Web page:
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Weir Gets Heads Bobbing

In Phoenix

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Former Standout of the Greatful Dead Bob Weir. Photo by Matt Tillett and used under the terms of a Creative Commons License.
Former Standout Of The Grateful Dead Brings His Acoustic Set To The Valley And Deadheads Relish In The Presence Of The Master

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By Jeff Moses
Modern Times Magazine

Dec. 13, 2012 — The church of the Grateful Dead congregated on Dec. 11 at Phoenix’s Celebrity Theater, and the right revered Bob Weir testified in front of a crowd of over 1,000 devout dead heads and jam band fanatics.

Weir, though best known for being a founding member of the Grateful Dead, has also worked on many other projects including Ratdog, Further, Kingfish, Bobby and The Midnites and a whole slew of other jam bands, just about all of which were represented by an old concert T-shirt covering the chest of a white-haired, former flower child.

This incarnation of the hippie jam band superstar was billed as a “Bob Weir solo acoustic set,” which featured just Bob Weir, and his guitar.

Opening for the legend was one of Weirs current regular collaborators, Jackie Greene.

Greene, a young Americana artist in the same vein as Paul Thorn only a little more hippie, performed to a delighted crowd some of whom actually left before Weir even took the stage.

Besides just opening for weir Green is also one third of the Weir, Robinson, Greene trio with Weir and Chris Robinson of The Black Crowes.

Even the biggest Bob Weir fans were singing the praises of the up and coming Jackie Greene, “Jackie Greene is the one you really ought to focus on,” said Todd Bolser, bass player for local Grateful Dead cover band, The Noodles. “He’s the Prince of Americana.”

The multi-instrumental Greene played a 45-minute opening set which incorporated his talent for the guitar, piano, and harmonica though his repertoire also includes drums, banjo, and mandolin.

Following Greene, Weir hit took the stage, barefoot no more, sporting a pair of sandals and gave a crowd nostalgic for the flowery feelings of the past exactly what they wanted.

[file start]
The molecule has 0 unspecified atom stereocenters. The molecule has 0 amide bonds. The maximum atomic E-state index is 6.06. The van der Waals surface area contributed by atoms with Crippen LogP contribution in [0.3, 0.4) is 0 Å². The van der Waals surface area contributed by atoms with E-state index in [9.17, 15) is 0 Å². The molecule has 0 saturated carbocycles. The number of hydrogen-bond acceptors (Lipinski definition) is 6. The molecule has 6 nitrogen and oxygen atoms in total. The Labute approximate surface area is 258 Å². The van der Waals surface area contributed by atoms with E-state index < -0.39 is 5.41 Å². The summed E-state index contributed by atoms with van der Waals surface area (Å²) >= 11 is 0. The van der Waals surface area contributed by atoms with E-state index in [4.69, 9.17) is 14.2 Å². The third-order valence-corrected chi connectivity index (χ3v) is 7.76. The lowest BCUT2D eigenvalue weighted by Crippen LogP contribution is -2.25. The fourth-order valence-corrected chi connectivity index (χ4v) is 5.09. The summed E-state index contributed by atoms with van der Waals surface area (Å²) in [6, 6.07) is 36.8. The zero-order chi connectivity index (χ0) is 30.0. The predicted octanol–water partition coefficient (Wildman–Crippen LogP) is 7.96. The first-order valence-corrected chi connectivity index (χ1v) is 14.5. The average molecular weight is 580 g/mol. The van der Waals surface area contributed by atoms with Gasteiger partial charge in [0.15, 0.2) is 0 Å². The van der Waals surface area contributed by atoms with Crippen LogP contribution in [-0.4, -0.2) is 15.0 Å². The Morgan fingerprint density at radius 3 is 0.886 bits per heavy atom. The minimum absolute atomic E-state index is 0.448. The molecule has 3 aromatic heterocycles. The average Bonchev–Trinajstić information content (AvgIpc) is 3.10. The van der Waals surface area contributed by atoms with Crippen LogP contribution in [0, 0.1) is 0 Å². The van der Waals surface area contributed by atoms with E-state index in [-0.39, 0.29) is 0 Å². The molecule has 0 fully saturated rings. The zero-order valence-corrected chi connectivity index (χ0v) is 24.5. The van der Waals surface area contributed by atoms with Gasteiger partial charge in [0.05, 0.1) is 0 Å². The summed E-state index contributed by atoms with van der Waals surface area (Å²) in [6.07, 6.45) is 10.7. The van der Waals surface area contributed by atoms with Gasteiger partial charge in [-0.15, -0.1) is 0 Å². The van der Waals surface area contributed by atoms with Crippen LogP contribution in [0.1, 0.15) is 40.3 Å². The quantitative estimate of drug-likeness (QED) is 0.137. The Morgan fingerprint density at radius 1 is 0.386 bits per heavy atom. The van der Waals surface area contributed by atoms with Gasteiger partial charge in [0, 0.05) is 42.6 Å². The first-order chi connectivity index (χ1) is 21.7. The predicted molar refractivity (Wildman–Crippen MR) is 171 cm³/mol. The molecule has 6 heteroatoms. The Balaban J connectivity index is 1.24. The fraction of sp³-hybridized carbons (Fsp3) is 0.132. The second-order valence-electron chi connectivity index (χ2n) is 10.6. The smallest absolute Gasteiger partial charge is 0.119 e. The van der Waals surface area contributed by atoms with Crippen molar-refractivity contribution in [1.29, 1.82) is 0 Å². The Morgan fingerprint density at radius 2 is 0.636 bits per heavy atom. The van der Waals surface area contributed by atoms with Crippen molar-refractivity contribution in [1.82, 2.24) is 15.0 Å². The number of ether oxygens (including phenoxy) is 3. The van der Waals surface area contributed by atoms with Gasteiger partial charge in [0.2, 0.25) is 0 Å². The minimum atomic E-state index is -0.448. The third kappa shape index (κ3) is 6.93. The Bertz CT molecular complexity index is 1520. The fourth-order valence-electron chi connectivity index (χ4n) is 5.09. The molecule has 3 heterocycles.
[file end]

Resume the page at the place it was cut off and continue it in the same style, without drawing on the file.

If the night had a color, it would have been tie dyed. It seemed all those who didn’t have a Grateful Dead, Further, Ratdog, or any other Weir project T-shirt were bedecked in a 1970s tie dyed shirt or headband.

But don’t be mistaken, many of the band T-shirts were tie dyed as well.

As far as concerts go, the crowd wasn’t all that diverse, a smattering of kids attended with their ex-hippie parents, a few collage festival goers and hipsters, but for the most part the demographic were people Weir’s age: he was born in 1947.

The children of the hippie era, the age of Aquarius, came out in droves to relive the good old days of following Jerry Garcia and the fellas around the country barefoot. With all of the smoke in the air, the place definitely smelled like a Grateful Dead concert.

Weir played Grateful Dead hits like “Truckin,” Americana covers like Bob Dylan’s “Desolation Row,” Bob Weir originals and everything in between and the crowd reacted as if Weir was giving off the holy ghost.

Almost the entire house sang along as Weir played the Grateful Dead’s hit “Throwing Stones.”

Deadheads couldn’t help but stand up and shout, “we love you Bob,” and “play it for me Bobby,” and Weir kept the Americana tunes rolling with groovy jams and solos, before leaving the stage for a brief breather and re-emerging with his touring partner Jackie Greene for an encore duet.

Weir and Greene gave the crowd another half an hour, most of which was improvised jams by the groovy pair.

They played “Shakedown Street,” off the Grateful Dead’s tenth album of the same name, as well “Sugaree,” from Jerry Garcia’s solo album Garcia.

Weir and Greene closed out the set with a rendition of The Grateful Dead’s “He’s Gone” that left the entire theater singing along even after Weir and Greene had exited the stage and the house lights came up.

Jeff Moses is a freelance writer and photographer from Teaneck, N.J. and is currently living in Mesa, Ariz. He has been published in The Mesa Legend, OccupyUprising.org and The Highway Herald. Contact him by calling 727-385-0624.
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